I should note that while the BS sequencer is almost certainly easier to use by virtue of the fact that you can edit/see all 16 steps at once, this sequencer offers 5 different tracks (internal only, I’m guessing) , so to speak: note, cut-off, resonance, velocity and gate.

    Also has some niceties on the CV out the BS lacks: set the root note for 0V, fine pitch adjustments, CV portamento and pitch bend adjustments.

      1. I think that’s if you prefer to have the mini keys as a separate keyboard so you can… you know.. put it on your lap or something.

  5. There must be one executive (can’t imagine more) suggesting in all these companies from japan to use minikeys. Please fire him, he is loosing money and face for you and the company.
    These keys are for 5 year old’s

    1. i like minikeys. so i hope they don’t go away. also some children make music. they can’t be selling too bad if they keep making them.

      1. also the synth bit seems to be detachable from the keyboard, so might be available on its own even. Together for 299$ or just the synth for 199$? I could probably do that

    2. 5-year olds have to get their jams on somehow.

      But seriously, if folks didn’t like them and buy them, they wouldn’t sell them. You can call them incompetent for putting mini-keys on things, but try not to let it bug you so much.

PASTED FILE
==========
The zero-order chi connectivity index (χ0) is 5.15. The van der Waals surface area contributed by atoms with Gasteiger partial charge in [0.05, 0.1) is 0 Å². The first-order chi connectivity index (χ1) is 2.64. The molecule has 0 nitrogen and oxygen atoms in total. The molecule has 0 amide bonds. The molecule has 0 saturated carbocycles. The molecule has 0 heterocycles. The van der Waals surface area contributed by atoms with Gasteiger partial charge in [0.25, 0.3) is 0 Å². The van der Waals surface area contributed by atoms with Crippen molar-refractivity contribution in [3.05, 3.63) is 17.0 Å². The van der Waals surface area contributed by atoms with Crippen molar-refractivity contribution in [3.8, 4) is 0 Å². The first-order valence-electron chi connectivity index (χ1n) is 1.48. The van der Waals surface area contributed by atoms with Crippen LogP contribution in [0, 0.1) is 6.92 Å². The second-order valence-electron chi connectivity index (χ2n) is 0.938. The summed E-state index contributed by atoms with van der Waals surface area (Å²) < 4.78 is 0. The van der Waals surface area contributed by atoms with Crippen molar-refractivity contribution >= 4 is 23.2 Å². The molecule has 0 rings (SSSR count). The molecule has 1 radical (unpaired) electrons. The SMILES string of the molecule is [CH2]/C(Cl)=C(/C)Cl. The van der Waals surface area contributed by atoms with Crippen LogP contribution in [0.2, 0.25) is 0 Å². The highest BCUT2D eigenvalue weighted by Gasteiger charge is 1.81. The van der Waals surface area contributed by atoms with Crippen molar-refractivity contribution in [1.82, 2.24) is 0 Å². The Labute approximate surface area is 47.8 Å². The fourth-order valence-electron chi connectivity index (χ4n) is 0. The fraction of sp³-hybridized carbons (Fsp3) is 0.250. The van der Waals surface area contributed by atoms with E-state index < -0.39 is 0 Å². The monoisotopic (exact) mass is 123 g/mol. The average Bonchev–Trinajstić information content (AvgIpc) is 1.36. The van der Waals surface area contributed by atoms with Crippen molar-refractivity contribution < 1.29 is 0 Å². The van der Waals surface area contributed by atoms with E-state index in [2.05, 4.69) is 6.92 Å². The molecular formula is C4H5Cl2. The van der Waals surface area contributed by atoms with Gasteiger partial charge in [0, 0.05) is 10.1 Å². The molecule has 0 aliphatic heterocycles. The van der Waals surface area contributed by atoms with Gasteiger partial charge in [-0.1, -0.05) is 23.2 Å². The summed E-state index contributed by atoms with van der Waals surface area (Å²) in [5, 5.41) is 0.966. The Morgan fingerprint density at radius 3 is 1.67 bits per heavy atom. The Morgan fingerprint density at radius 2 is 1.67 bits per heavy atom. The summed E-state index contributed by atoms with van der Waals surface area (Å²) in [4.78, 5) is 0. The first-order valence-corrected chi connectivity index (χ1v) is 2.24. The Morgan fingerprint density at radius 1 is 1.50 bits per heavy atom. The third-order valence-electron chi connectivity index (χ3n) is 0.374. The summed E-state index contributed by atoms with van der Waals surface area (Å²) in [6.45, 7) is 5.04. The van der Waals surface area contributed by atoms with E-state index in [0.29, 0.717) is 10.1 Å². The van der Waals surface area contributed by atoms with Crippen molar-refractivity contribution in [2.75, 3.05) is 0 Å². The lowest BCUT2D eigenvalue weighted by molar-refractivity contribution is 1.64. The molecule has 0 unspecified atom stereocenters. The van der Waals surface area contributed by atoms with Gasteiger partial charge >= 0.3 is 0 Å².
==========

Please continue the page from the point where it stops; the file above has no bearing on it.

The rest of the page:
1. they are selling because they are attaching them to cool products people have been asking for years. The odyssey, the ms20, generally analog synths etc. And it bugs me because these are very inconvenient to perform with 🙂 People used to carry 50kilo’s rhodes to perform, surely a plastic 3octave keyboard isnt that heavy..

    3. I actually like mini keys because they are convenient and better than no keys for portability. Mini keys can fit in a backpack, full size keys can’t unless it is like 1 octave.

  6. Why do all the new products videos have been using Dubstep or Drum n Bass in their demos? It´s time for a change, don’t you think? Very nice product btw.

    1. NAMM hasn’t officially started yet, there’s so much more to be revealed. I’m also hoping for a new sampler this NAMM. Finger’s crossed!

  7. Nice size, great design…. been waiting for digital synths in this size/format to appear (other than Dave Smith products) …. if it hit’s $200 (without the keys) , i’ll snap it up.